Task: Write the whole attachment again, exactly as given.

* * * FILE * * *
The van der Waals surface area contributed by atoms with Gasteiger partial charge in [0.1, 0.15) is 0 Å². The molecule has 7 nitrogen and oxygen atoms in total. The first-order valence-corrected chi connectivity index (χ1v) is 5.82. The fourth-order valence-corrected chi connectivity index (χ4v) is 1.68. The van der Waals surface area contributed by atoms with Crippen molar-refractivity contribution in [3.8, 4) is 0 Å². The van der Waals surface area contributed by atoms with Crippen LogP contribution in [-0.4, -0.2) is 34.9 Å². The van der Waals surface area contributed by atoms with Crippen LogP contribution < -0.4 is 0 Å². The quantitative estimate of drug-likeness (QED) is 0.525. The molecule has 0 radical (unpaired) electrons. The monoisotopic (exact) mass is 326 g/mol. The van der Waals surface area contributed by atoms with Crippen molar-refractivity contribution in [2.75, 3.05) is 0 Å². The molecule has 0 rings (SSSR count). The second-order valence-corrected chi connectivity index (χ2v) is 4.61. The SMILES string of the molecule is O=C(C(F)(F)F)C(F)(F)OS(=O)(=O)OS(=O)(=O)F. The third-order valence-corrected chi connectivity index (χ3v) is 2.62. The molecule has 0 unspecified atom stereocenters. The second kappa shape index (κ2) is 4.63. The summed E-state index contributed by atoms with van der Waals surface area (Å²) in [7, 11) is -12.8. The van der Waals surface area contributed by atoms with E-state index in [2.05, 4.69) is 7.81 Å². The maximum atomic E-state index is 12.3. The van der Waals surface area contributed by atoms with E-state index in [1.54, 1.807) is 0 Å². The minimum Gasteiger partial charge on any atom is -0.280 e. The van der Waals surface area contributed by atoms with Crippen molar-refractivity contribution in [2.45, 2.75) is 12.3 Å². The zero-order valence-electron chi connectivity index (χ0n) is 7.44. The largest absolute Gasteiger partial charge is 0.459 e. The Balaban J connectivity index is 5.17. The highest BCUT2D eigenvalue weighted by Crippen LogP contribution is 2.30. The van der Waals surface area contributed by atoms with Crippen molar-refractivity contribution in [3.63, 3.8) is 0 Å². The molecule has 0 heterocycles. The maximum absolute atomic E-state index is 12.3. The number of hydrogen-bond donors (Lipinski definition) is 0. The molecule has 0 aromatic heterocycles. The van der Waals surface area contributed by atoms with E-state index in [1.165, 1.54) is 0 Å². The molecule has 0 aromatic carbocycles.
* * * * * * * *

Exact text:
The van der Waals surface area contributed by atoms with Gasteiger partial charge in [0.1, 0.15) is 0 Å². The molecule has 7 nitrogen and oxygen atoms in total. The first-order valence-corrected chi connectivity index (χ1v) is 5.82. The fourth-order valence-corrected chi connectivity index (χ4v) is 1.68. The van der Waals surface area contributed by atoms with Crippen molar-refractivity contribution in [3.8, 4) is 0 Å². The van der Waals surface area contributed by atoms with Crippen LogP contribution in [-0.4, -0.2) is 34.9 Å². The van der Waals surface area contributed by atoms with Crippen LogP contribution < -0.4 is 0 Å². The quantitative estimate of drug-likeness (QED) is 0.525. The molecule has 0 radical (unpaired) electrons. The monoisotopic (exact) mass is 326 g/mol. The van der Waals surface area contributed by atoms with Crippen molar-refractivity contribution in [2.75, 3.05) is 0 Å². The molecule has 0 rings (SSSR count). The second-order valence-corrected chi connectivity index (χ2v) is 4.61. The SMILES string of the molecule is O=C(C(F)(F)F)C(F)(F)OS(=O)(=O)OS(=O)(=O)F. The third-order valence-corrected chi connectivity index (χ3v) is 2.62. The molecule has 0 unspecified atom stereocenters. The second kappa shape index (κ2) is 4.63. The summed E-state index contributed by atoms with van der Waals surface area (Å²) in [7, 11) is -12.8. The van der Waals surface area contributed by atoms with E-state index in [2.05, 4.69) is 7.81 Å². The maximum atomic E-state index is 12.3. The van der Waals surface area contributed by atoms with E-state index in [1.54, 1.807) is 0 Å². The minimum Gasteiger partial charge on any atom is -0.280 e. The van der Waals surface area contributed by atoms with Crippen molar-refractivity contribution in [2.45, 2.75) is 12.3 Å². The zero-order valence-electron chi connectivity index (χ0n) is 7.44. The largest absolute Gasteiger partial charge is 0.459 e. The Balaban J connectivity index is 5.17. The highest BCUT2D eigenvalue weighted by Crippen LogP contribution is 2.30. The van der Waals surface area contributed by atoms with Crippen molar-refractivity contribution in [3.63, 3.8) is 0 Å². The molecule has 0 heterocycles. The maximum absolute atomic E-state index is 12.3. The number of hydrogen-bond donors (Lipinski definition) is 0. The molecule has 0 aromatic heterocycles. The van der Waals surface area contributed by atoms with E-state index in [1.165, 1.54) is 0 Å². The molecule has 0 aromatic carbocycles.